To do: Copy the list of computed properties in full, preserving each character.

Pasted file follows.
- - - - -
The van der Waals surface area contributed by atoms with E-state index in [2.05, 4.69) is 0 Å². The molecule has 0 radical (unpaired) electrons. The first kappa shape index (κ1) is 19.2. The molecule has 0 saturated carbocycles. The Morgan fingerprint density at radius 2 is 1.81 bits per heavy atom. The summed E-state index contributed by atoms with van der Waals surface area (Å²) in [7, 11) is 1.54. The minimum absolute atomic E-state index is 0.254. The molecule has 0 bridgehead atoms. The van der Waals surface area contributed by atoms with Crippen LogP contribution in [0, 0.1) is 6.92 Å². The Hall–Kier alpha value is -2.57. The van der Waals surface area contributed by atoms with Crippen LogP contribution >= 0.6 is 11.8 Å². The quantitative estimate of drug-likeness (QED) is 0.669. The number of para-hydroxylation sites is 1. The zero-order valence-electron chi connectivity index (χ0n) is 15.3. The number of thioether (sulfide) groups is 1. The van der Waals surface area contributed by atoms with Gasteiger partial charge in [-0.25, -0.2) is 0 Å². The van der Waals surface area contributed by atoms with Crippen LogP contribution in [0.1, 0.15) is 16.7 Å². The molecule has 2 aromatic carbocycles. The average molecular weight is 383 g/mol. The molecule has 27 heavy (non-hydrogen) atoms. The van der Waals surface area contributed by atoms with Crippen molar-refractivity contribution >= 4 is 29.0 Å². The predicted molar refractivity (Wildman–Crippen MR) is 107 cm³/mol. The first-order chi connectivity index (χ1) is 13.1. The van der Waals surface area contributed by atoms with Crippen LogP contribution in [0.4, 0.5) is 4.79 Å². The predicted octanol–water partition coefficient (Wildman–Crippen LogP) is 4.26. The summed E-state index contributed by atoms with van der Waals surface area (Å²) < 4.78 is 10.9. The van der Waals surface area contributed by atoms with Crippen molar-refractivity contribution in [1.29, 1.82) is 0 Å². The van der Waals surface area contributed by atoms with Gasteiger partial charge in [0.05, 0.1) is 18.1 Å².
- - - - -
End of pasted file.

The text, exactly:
The van der Waals surface area contributed by atoms with E-state index in [2.05, 4.69) is 0 Å². The molecule has 0 radical (unpaired) electrons. The first kappa shape index (κ1) is 19.2. The molecule has 0 saturated carbocycles. The Morgan fingerprint density at radius 2 is 1.81 bits per heavy atom. The summed E-state index contributed by atoms with van der Waals surface area (Å²) in [7, 11) is 1.54. The minimum absolute atomic E-state index is 0.254. The molecule has 0 bridgehead atoms. The van der Waals surface area contributed by atoms with Crippen LogP contribution in [0, 0.1) is 6.92 Å². The Hall–Kier alpha value is -2.57. The van der Waals surface area contributed by atoms with Crippen LogP contribution >= 0.6 is 11.8 Å². The quantitative estimate of drug-likeness (QED) is 0.669. The number of para-hydroxylation sites is 1. The zero-order valence-electron chi connectivity index (χ0n) is 15.3. The number of thioether (sulfide) groups is 1. The van der Waals surface area contributed by atoms with Gasteiger partial charge in [-0.25, -0.2) is 0 Å². The van der Waals surface area contributed by atoms with Crippen LogP contribution in [0.1, 0.15) is 16.7 Å². The molecule has 2 aromatic carbocycles. The average molecular weight is 383 g/mol. The molecule has 27 heavy (non-hydrogen) atoms. The van der Waals surface area contributed by atoms with Crippen molar-refractivity contribution >= 4 is 29.0 Å². The predicted molar refractivity (Wildman–Crippen MR) is 107 cm³/mol. The first-order chi connectivity index (χ1) is 13.1. The van der Waals surface area contributed by atoms with Crippen LogP contribution in [0.4, 0.5) is 4.79 Å². The predicted octanol–water partition coefficient (Wildman–Crippen LogP) is 4.26. The summed E-state index contributed by atoms with van der Waals surface area (Å²) < 4.78 is 10.9. The van der Waals surface area contributed by atoms with Crippen molar-refractivity contribution in [1.29, 1.82) is 0 Å². The van der Waals surface area contributed by atoms with Gasteiger partial charge in [0.05, 0.1) is 18.1 Å².